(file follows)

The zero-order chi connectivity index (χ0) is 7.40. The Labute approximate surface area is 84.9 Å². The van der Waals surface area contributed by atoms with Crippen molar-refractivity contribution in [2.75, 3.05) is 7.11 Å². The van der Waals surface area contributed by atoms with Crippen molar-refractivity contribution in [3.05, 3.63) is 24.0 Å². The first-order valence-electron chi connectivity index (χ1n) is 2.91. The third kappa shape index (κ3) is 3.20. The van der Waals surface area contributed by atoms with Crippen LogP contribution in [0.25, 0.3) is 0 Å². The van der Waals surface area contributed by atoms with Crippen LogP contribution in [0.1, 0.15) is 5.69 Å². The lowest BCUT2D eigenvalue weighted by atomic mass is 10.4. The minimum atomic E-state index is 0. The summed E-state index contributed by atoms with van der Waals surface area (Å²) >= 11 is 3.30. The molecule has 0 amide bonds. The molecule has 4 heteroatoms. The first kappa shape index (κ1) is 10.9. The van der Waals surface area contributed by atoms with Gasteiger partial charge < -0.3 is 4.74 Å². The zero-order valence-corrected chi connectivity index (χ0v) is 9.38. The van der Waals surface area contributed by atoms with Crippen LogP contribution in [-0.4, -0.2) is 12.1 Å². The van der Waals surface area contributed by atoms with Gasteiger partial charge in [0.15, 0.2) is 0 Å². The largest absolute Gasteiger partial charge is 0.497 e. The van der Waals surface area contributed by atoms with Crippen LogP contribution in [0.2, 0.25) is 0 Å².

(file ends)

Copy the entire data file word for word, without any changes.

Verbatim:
The zero-order chi connectivity index (χ0) is 7.40. The Labute approximate surface area is 84.9 Å². The van der Waals surface area contributed by atoms with Crippen molar-refractivity contribution in [2.75, 3.05) is 7.11 Å². The van der Waals surface area contributed by atoms with Crippen molar-refractivity contribution in [3.05, 3.63) is 24.0 Å². The first-order valence-electron chi connectivity index (χ1n) is 2.91. The third kappa shape index (κ3) is 3.20. The van der Waals surface area contributed by atoms with Crippen LogP contribution in [0.25, 0.3) is 0 Å². The van der Waals surface area contributed by atoms with Crippen LogP contribution in [0.1, 0.15) is 5.69 Å². The lowest BCUT2D eigenvalue weighted by atomic mass is 10.4. The minimum atomic E-state index is 0. The summed E-state index contributed by atoms with van der Waals surface area (Å²) >= 11 is 3.30. The molecule has 0 amide bonds. The molecule has 4 heteroatoms. The first kappa shape index (κ1) is 10.9. The van der Waals surface area contributed by atoms with Gasteiger partial charge < -0.3 is 4.74 Å². The zero-order valence-corrected chi connectivity index (χ0v) is 9.38. The van der Waals surface area contributed by atoms with Crippen LogP contribution in [-0.4, -0.2) is 12.1 Å². The van der Waals surface area contributed by atoms with Gasteiger partial charge in [0.15, 0.2) is 0 Å². The largest absolute Gasteiger partial charge is 0.497 e. The van der Waals surface area contributed by atoms with Crippen LogP contribution in [0.2, 0.25) is 0 Å².